Battle Mountain readies for Longmont in opener
EAGLE-VAIL, Colorado ” The mood was appropriately light during Battle Mountain soccer final practice before today’s state-playoff opener against Longmont at 3 p.m.
“So on an indirect kick, you can shoot straight at the goal,” senior Patty Baskins joked. (Insert your joke from Thursday’s season finale here.)
“Stay out off the box,” barked Connor Tedstrom when the team was taking penalty kicks. (There was, indeed, no encroachment as there was when Tedstrom had a goal called off during Homecoming.)
“The soccer gods are applauding,” Tyler Madison said as thunder boomed and hail ended the session.
“Although we were joking around, I think that’s good,” Huskies senior midfielder Marco Ordono said. “We play our best when we are trying hard and having fun. Everyone’s still being competitive, but it’s a good sign.”
The Huskies (11-4) will need everything they have today. The visiting Trojans (10-4-1) likely are Battle Mountain’s toughest first-round opponent since 2003. (That was No. 1 Liberty when the field was just 16 teams.)
Longmont finished fifth in the Northern League, widely-regarded as the best in 4A. The Trojans’ four losses are to No. 2 Fossil Ridge, No. 3 Broomfield, No. 6 Niwot and No. 13 Silver Creek.
“They’ve played in a lot of close games and the Northern League is like that,” Huskies coach David Cope said. “They’ll be battle-tested. They are used to a game that goes down to the wire. They play on a smaller field than we do, so we would like to stretch them all over the field if we can. I think they’ll be physical. Our players have to be ready for that.”
It’s interesting that Cope used the phrase “battle-tested” to describe Longmont. Trojans Nathan Oliver used the exact same phrase to describe the benefits of playing in the Northern League.
“It prepares you like no other conference,” he said. “We really consider that we are playing with the best because of the (league’s) pedigree. We’ve been battle-tested all season long.”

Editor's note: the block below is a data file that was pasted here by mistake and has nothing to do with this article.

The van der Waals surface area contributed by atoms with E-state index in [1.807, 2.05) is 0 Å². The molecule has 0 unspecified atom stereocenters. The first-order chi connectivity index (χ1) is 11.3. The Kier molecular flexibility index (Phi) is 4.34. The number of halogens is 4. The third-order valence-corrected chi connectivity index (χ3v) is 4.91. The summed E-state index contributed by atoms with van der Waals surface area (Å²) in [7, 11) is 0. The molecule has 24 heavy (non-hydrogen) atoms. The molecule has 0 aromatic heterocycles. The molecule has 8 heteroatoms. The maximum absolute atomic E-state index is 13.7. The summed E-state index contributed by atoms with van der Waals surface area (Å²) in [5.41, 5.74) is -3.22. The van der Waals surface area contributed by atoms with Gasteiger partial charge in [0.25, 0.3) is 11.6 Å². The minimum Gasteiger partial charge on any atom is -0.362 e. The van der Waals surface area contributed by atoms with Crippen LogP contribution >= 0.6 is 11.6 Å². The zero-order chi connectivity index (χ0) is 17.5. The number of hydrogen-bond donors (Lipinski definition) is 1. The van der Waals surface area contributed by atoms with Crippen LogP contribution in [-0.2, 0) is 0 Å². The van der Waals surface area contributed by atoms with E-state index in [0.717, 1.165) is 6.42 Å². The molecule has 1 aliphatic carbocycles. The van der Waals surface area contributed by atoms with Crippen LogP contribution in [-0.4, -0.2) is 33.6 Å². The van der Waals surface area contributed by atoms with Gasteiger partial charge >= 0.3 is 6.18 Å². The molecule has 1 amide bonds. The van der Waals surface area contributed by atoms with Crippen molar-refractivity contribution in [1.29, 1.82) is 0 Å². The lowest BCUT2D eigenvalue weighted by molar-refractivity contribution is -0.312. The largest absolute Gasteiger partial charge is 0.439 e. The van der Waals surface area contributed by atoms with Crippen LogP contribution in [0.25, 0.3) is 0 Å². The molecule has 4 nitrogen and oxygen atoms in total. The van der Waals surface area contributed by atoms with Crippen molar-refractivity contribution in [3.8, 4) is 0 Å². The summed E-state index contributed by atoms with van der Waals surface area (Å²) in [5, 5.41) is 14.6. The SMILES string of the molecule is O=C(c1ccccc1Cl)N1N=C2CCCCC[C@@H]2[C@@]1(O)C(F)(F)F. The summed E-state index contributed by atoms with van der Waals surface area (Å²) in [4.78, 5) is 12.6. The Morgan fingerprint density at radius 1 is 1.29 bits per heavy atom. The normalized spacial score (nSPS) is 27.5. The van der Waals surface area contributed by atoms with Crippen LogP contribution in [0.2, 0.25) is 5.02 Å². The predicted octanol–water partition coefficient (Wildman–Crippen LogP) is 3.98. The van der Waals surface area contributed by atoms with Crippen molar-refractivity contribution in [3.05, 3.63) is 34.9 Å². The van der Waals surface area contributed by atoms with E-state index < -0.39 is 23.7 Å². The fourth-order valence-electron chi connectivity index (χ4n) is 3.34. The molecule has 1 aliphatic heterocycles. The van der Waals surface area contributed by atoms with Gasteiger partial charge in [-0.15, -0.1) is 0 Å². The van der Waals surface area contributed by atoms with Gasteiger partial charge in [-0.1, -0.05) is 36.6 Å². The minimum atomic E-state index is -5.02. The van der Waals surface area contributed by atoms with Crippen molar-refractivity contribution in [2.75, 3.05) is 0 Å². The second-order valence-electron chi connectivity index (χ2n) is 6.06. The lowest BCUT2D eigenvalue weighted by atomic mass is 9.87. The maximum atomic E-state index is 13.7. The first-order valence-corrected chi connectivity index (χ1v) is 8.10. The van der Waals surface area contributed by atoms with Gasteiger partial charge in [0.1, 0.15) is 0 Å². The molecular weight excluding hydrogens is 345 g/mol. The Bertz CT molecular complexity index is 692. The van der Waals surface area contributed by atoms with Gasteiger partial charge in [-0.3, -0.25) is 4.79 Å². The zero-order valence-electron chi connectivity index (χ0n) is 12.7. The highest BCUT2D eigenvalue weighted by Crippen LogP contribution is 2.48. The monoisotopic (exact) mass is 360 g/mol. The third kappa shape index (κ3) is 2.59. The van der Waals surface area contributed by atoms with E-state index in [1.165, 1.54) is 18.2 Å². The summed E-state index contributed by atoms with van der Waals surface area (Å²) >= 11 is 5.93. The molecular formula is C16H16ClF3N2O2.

The Huskies and Trojans have no common opponents and no Kevin Bacon-like degrees of separation to see how they compare. The closest thing comes in the playoffs. Longmont was No. 10 in 2006 and bounced Steamboat, 5-0, before bowing to Niwot, 2-1. Last year, the Trojans lost at Canon City, 2-0, in a first-rounder.
“I think we shot the ball like 60 times to their two,” Oliver said. “We just couldn’t find the net.”
Battle-tested, Part II
While the Trojans have the advantage coming from the Northern League, the Huskies have the edge in playoff experience. Going back to 2005 ” when this year’s seniors were freshmen ” the Huskies will be playing in their ninth postseason game, while this is Longmont’s third. (The Trojans didn’t qualify the two years prior to 2007.)
“I think it really makes a difference that we had so many players there when we lost a late lead to Golden (last year in Round 2),” Huskies striker Davey DeChant said. “We understand what we have to do ” play for two halves and push for more goals, instead of sitting on a lead. Of all the teams I’ve been on here, the biggest difference is playoff experience.”
Another interesting variable could be weather. Weather.com had a forecast of 1-2 inches of snow for Tuesday night and today’s high should be in the 30s at kickoff. Also given the compact nature of the Northern League ” certainly in comparison to the Slope ” this is not the average road trip for the Trojans.
“As far as traveling up there, we certainly wish the roles were reversed,” Oliver said. “On the other hand, the guys are looking forward to getting out of school.”
Along those lines, there will be early dismissal at Battle Mountain today, likely meaning that Huskies will have a loud crowd.
Sports Editor Chris Freud can be reached at 748-2934 or email@example.com.
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